Body of Missing Priest Allegedly Part of Gay Network Reportedly Found in TX

by Anita Carey  •  •  August 21, 2018   

Fr. William Costello falsely accused whistleblower priest

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SOUTH PADRE ISLAND, Texas ( - Police believe a body found buried in a shallow grave is a retired priest with a scandalous past linked to a gay network of priests in Massachusetts.

Reports are suggesting that human remains found buried near Santa Monica, Texas on Friday are that of a retired priest that has been missing since Aug. 1. Father William M. Costello, from the diocese of Fall River, Massachusetts, was living in the resort town of South Padre Island about 60 miles south of where the body was found.

Nikki Soto, the public information officer from South Padre Island told Church Militant that until the autopsy was completed, Fr. Costello was still considered a missing person. She noted that no arrests have been made in connection with the case. The FBI has taken over the investigation.

Father Costello was no stranger to scandal. In 2012, he was placed on administrative leave because he was being investigated by the Rhode Island State Police for "possible criminal activity." Father Costello was serving as pastor at Our Lady of Mount Carmel Church. Sources told Church Militant that he was allegedly giving money to a young man that he was having a sexual relationship with.

Church Militant spoke with John Kearns, the director of communications for the diocese, who confirmed Fr. Costello was still a priest in good standing at the time of his death. Kearns said he did not have details regarding the criminal investigation but noted that no charges were filed at the conclusion of the investigation.

In a statement sent to Church Militant, Kearns noted that Bp. George W. Coleman placed Fr. Costello on administrative leave when he learned of the investigation by the Rhode Island State Police.

"The investigaton did not involve the abuse of minors" it read, adding that parishioners of Our Lady of Mount Carmel Parish were notified during the weekend Masses of January 14 and 15, 2012.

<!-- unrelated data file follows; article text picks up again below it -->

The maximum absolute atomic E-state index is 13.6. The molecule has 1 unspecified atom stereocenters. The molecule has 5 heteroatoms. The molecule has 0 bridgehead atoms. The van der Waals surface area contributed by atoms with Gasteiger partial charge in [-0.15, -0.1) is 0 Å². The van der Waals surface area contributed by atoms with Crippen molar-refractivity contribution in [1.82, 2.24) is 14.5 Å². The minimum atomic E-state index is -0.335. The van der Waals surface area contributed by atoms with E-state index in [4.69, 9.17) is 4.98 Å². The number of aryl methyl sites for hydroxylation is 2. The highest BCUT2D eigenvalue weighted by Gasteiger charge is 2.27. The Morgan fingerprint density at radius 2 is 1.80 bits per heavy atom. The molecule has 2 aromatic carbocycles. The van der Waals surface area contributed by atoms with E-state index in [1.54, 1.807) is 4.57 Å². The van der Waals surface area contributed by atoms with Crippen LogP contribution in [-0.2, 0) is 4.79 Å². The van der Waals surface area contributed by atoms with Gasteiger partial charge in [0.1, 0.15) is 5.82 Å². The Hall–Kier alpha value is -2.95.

"The investigation disclosed instances of poor judgment, which resulted in the request of Bishop Coleman that he retire early," Kearns said.

Father Costello was also named in a defamation lawsuit brought by Fr. John Harrington. Father Harrington claims that Fr. Costello and 11 others conspired to defame and strip him of his priestly identity for reporting sexual harassment from Fr. John Farrell he endured while enrolled at St. John's Seminary in Brighton, Massachusetts in the early 1990s.

Father Harrington said this "cabal of homosexual bishops and priests" worked together to fabricate an accusation that he was stalking a teenage parishioner at Fr. Costello's parish. He explained that Fr. Costello was a student of Fr. Farrell in the seminary that refused to remove the abusive priest.

This 'cabal of homosexual bishops and priests' worked together to fabricate an accusation.

While in the seminary, Fr. Harrington reported Fr. Farrell for making inappropriate sexual advances and describing a very graphic sexual encounter to an entire class.

"I wasn't the only member of the class that was hit on. Another student I know also reported Farrell to seminary officials," he explained.

After a year of inaction by seminary leaders and "feeling increasingly uncomfortable around Farrell and pressured by the gay community of seminarians and faculty that I was no longer welcome," Fr. Harrington left St. John's Seminary.

Father Harrington believes he was further victimized by the seminary leaders for the "scurrilous" psychological evaluation they ordered after he left. He said it was made after four interviews and "written in such a way that no other seminary would want to accept me." Eventually, Fr. Harrington was able to fulfill his vocation and was ordained a priest in 2004.

That vocation was short-lived as he was soon accused of stalking a teenage parishioner while he was parochial vicar to Msgr. John A. Perry at St. Patrick's parish in Falmouth, Massachusetts. Monsignor Perry was approached by Fr. Costello with the accusation but neither Msgr. Perry or Fr. Costello discussed the allegation with Fr. Harrington. Instead, they spread the story with the religious education directors.

Parishioners began treating Fr. Harrington with disrespect and hostility, even vandalizing his ordination chalice that was locked in the sacristy.

Speaking out in self-defense from the pulpit, Fr. Harrington was removed from St. Patrick's and eventually forbidden from presenting himself publicly as a priest. Investigating the matter himself, Fr. Harrington obtained signed affidavits from the boy's mother and two others that proved he never stalked the boy.

Father Harrington tried to work through the canon law process, but the bishop of the diocese of Fall River, Bp. George Coleman, refused to cooperate. Left with no other recourse, Fr. Harrington sued for defamation.

The judge agreed that there was defamation, but could not rule in favor of Fr. Harrington because the statute of limitations had run out, leaving him unable to live out his priestly vocation. To make matters worse, the diocese refuses to provide Fr. Harrington with any financial support.

South Padre Island Police noted family members of Fr. Costello filed the missing person report and said anyone with information on his disappearance should call (956) 761-5454.


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